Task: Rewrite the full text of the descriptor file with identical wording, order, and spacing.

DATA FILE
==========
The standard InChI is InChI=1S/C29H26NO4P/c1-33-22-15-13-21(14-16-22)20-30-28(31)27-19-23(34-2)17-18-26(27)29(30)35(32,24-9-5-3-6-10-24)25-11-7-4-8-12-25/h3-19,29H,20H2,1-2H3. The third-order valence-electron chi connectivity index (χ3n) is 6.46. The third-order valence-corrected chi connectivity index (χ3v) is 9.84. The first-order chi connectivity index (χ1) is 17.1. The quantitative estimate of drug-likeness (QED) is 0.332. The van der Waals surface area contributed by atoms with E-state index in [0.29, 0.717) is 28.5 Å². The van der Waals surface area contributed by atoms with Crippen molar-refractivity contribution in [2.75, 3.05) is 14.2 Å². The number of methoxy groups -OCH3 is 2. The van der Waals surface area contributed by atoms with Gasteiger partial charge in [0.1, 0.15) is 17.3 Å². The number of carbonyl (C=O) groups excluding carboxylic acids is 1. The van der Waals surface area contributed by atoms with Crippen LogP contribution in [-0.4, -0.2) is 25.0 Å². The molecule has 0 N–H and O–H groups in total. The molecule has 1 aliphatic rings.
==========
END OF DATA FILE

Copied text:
The standard InChI is InChI=1S/C29H26NO4P/c1-33-22-15-13-21(14-16-22)20-30-28(31)27-19-23(34-2)17-18-26(27)29(30)35(32,24-9-5-3-6-10-24)25-11-7-4-8-12-25/h3-19,29H,20H2,1-2H3. The third-order valence-electron chi connectivity index (χ3n) is 6.46. The third-order valence-corrected chi connectivity index (χ3v) is 9.84. The first-order chi connectivity index (χ1) is 17.1. The quantitative estimate of drug-likeness (QED) is 0.332. The van der Waals surface area contributed by atoms with E-state index in [0.29, 0.717) is 28.5 Å². The van der Waals surface area contributed by atoms with Crippen molar-refractivity contribution in [2.75, 3.05) is 14.2 Å². The number of methoxy groups -OCH3 is 2. The van der Waals surface area contributed by atoms with Gasteiger partial charge in [0.1, 0.15) is 17.3 Å². The number of carbonyl (C=O) groups excluding carboxylic acids is 1. The van der Waals surface area contributed by atoms with Crippen LogP contribution in [-0.4, -0.2) is 25.0 Å². The molecule has 0 N–H and O–H groups in total. The molecule has 1 aliphatic rings.